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DDD: There Is No Database

Do not try to bend the spoon; that's impossible. Instead only try to realize the truth: There is no spoon.
The Matrix

Again prompted by discussion on the DDD Yahoo list, this post is intended to explain what on the face of it is a pretty dumb assertion – there is no database in DDD!

I’m sure right at this point, jdn is reaching for his keyboard to point out that I am dangerously close to repeating The Tao of Domain Driven Design. Yes, I love my mystical analogies!

But if you think about this apparently stupid statement, in the context of Domain Driven Design, it has a subtle and important point – DDD is all about the domain, not about the database, and Persistence Ignorance (PI) is a very important aspect of DDD.

What is Persistence Ignorance and Why Does it Matter?

This relatively new principle says we should try and keep our code free of anything that refers to, relates to, or propagates, aspects of the mechanism we intend to use for persisting our data – traditionally the good old relational database.

Early versions of this were focused on the imaginary requirement that we should be able to change from SQL Server to Oracle with relatively little effort. Changing connection strings wasn’t good enough, so various frameworks and adapters appeared to try and make this happen. Frequently however, knowledge of not only what specific database would be used, but even the fact that the data would be stored in a database leaked into our objects.

With persistence ignorance, we try and eliminate all knowledge from our business objects of how, where, why or even if they will be stored somewhere.

This is a major step towards decoupling our real code and logic from infrastructure concerns like data access, it therefore benefits us hugely in terms of testing, maintenance and change.

Where Does Persistence Ignorance Appear in DDD?

Pretty much everything in DDD is designed around PI, the basic pattern that is used for accessing Entities and Value Objects (the core building blocks of DDD which I will cover in my next post) is the Repository.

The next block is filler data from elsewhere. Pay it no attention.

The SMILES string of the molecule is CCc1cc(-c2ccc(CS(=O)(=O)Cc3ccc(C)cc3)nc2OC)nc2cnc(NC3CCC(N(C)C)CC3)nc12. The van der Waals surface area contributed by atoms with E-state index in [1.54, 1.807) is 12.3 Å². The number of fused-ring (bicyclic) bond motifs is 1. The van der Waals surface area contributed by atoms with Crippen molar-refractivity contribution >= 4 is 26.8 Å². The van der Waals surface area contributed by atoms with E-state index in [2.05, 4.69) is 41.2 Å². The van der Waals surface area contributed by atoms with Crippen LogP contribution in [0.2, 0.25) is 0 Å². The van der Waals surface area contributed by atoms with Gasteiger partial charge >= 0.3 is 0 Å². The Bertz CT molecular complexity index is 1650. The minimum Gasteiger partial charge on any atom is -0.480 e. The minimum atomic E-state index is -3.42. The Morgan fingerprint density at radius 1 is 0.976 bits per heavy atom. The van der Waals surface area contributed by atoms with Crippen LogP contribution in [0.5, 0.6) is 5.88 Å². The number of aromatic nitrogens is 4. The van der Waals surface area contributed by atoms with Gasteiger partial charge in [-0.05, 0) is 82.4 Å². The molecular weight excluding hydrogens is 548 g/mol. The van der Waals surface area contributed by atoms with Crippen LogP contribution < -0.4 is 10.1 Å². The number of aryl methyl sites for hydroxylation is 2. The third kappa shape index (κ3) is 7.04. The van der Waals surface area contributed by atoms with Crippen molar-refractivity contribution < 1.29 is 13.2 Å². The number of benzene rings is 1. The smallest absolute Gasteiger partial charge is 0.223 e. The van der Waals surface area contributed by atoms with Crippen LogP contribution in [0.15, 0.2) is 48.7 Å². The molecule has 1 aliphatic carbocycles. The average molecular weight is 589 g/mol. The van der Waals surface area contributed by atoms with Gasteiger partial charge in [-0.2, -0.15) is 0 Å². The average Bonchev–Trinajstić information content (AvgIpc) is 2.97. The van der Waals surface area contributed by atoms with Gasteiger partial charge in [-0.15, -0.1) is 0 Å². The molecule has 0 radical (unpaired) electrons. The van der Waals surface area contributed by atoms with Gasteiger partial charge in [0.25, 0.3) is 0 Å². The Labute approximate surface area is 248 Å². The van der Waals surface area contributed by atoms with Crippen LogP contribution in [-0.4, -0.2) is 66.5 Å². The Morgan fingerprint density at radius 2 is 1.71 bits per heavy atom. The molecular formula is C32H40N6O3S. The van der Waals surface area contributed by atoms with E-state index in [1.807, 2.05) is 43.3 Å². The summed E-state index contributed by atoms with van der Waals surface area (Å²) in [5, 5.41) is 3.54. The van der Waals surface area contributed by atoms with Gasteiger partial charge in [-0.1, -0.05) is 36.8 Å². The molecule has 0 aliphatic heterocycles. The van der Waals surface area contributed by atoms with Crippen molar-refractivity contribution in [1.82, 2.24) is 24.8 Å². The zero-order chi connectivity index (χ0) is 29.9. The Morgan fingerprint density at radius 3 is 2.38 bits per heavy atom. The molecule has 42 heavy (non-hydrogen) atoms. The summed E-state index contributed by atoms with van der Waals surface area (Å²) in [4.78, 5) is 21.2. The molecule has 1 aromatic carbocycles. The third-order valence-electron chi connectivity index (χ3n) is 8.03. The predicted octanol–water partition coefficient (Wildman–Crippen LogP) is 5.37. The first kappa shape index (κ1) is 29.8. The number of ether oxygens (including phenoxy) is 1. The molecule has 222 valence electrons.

I won’t cover Repository in detail at this point in the series, but the primary purpose of a Repository is to represent itself as a collection, albeit a collection with fairly specific and advanced querying. The Repository provides a simple and powerful mechanism for making your Domain totally unaware of the actual persistence framework you are using behind it.

As a Repository is a collection, anything that uses it is completely unaware of where the Entity or Value Object may or may not have been stored.

So Why “There Is No Database”?

Domain Driven Design states specifically, in the name, why – we are designing our applications from the point of view of the Domain, and the Domain is drawn from the Ubiquitous Language we negotiate with our Domain Experts.

If we were to start with a database the it would be Database Driven Design. If we were to consciously or subconsciously bring elements from the database into our Domain, then we would risk compromising our Domain model purely to support the persistence layer we had chosen.

In Conclusion

Start from the premise “there is no database”, try to evolve the UL, the Domain, and everything that entails, without concern to the database you may or may not use in the end.

Eric covers in his book points where you may need to compromise one side or other, and good reasons for doing so, but if you start from a pure point of view, at least you will be making informed and explicit decisions about your compromises.

Previously:

1) Domain Driven Design: A Step by Step Guide
2) DDD: The Ubiquitous Language
3) DDD: Bounded Contexts

Reference:

InfoQ Free eBook : Domain Driven Design Quickly
Domain-Driven Design: Tackling Complexity in the Heart of Software (Eric Evans)

Repositories
Entities
Value Objects

del.icio.us Tags: DDD,Domain Driven Design,Practices and Principles


Posted 02-12-2009 7:27 AM by Jak Charlton

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Comments

Wookie wrote re: DDD: There Is No Database
on 02-12-2009 4:54 AM